The state Supreme Court has just ruled against state Senate Majority Leader Lisa Brown, who filed suit last year to try to overturn a requirement that tax increases be approved by a two-thirds vote of the Legislature.
That voter-approved law is nowhere to be found in the state constitution, and Brown argued that the ballot measure was, in essence, an attempt to change the constitution without actually going through the difficult process of doing so.
The Supreme Court said unanimously today that the dispute at the heart of Brown’s case (a ruling by Senate President Brad Owen) is a legislative matter, not something the court intends to wade into. Writing for the court, Justice Mary Fairhurst said:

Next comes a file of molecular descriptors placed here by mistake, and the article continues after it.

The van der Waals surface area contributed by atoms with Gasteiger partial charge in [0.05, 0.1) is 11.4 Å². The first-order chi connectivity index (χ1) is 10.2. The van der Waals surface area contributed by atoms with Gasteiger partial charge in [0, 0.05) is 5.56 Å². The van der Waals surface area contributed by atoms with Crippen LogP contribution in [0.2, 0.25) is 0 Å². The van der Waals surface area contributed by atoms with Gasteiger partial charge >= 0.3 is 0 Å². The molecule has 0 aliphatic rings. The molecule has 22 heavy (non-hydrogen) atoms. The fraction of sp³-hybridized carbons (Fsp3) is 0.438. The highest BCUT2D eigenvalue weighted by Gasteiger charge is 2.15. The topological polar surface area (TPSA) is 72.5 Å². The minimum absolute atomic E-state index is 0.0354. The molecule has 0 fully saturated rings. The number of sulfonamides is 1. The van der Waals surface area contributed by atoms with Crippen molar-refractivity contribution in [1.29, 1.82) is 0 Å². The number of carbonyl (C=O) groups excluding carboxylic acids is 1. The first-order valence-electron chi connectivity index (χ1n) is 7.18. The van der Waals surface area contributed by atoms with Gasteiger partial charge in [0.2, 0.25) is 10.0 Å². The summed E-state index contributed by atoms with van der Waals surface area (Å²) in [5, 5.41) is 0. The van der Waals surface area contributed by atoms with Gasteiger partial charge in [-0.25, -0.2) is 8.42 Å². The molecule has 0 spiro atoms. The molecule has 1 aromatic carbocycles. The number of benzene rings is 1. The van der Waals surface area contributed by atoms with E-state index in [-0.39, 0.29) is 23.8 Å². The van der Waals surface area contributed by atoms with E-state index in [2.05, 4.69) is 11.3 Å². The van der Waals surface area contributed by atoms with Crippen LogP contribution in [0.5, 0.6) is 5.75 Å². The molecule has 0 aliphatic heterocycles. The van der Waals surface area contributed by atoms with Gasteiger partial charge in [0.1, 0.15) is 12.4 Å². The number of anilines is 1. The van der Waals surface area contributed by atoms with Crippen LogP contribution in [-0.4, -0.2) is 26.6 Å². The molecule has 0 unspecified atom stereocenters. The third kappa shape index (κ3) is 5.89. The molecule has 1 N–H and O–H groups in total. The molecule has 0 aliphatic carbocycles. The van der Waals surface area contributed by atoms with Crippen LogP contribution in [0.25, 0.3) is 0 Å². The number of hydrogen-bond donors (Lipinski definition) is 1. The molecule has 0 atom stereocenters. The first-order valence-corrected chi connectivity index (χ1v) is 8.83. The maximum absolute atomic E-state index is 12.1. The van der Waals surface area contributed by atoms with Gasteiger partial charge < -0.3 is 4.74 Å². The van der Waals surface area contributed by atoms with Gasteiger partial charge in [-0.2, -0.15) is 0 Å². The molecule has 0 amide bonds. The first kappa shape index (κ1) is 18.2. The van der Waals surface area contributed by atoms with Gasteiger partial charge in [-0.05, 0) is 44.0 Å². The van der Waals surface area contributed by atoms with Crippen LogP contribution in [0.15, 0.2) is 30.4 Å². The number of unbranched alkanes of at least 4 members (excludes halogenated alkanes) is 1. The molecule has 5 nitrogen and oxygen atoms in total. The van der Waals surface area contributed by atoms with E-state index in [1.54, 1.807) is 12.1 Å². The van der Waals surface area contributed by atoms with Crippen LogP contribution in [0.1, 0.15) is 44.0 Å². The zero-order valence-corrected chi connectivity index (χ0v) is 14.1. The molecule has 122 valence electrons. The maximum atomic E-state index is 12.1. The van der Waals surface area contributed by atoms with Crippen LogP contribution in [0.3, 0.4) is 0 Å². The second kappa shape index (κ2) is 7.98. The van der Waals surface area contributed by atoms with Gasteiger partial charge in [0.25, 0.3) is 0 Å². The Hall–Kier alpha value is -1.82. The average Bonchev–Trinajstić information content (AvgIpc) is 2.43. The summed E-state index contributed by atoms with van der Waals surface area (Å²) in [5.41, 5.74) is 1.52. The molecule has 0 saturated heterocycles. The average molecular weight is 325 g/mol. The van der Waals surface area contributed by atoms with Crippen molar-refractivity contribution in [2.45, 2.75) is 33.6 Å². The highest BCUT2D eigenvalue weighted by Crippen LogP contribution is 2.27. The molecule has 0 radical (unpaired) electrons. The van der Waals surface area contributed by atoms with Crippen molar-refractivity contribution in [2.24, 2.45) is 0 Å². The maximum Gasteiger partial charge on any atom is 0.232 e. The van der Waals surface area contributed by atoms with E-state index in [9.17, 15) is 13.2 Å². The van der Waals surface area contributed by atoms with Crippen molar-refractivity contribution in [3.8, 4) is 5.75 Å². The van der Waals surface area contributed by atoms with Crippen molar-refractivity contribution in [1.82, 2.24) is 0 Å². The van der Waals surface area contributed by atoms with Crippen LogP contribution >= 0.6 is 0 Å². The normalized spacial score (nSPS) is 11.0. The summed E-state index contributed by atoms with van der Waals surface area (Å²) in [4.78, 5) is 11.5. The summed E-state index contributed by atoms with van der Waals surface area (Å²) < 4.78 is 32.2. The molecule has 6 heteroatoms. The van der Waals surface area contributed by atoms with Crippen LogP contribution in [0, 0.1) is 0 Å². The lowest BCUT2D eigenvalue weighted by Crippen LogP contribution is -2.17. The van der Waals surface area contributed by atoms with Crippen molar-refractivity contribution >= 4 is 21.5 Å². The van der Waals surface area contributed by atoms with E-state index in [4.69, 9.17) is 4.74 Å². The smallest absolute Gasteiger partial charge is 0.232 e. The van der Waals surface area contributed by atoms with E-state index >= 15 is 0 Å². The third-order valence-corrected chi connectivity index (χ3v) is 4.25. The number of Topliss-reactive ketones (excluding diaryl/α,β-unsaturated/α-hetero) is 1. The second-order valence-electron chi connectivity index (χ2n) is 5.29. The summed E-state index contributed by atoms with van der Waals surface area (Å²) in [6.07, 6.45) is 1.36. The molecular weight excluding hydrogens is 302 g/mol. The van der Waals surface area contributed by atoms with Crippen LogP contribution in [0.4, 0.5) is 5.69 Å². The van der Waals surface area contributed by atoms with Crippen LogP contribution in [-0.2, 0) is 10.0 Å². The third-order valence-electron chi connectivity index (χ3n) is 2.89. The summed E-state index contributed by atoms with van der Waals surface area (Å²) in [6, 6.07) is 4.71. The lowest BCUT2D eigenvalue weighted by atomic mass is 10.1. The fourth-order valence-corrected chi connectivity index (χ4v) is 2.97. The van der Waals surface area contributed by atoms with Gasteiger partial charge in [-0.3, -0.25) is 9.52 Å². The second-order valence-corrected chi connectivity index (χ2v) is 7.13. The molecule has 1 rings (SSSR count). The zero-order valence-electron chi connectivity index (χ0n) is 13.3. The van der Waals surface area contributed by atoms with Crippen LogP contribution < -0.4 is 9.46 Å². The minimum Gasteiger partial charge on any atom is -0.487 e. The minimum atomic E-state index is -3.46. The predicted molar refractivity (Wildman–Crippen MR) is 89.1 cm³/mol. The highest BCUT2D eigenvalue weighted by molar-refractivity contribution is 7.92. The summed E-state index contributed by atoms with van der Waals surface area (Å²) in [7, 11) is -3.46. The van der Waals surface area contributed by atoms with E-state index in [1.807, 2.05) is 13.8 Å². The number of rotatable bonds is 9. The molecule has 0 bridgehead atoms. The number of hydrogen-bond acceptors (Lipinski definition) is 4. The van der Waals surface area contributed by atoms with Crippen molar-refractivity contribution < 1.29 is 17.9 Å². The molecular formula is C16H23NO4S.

Intervention of this court into an intrahouse dispute over a parliamentary ruling to compel the president of the senate to perform a discretionary duty would be a grave violation of separation
of powers. We dismiss the action.
Doing away with the two-thirds rule would have made it easier for lawmakers to increase taxes in the fact of a massive budget shortfall over the next two years.
The Evergreen Freedom Foundation has posted a link to the ruling here.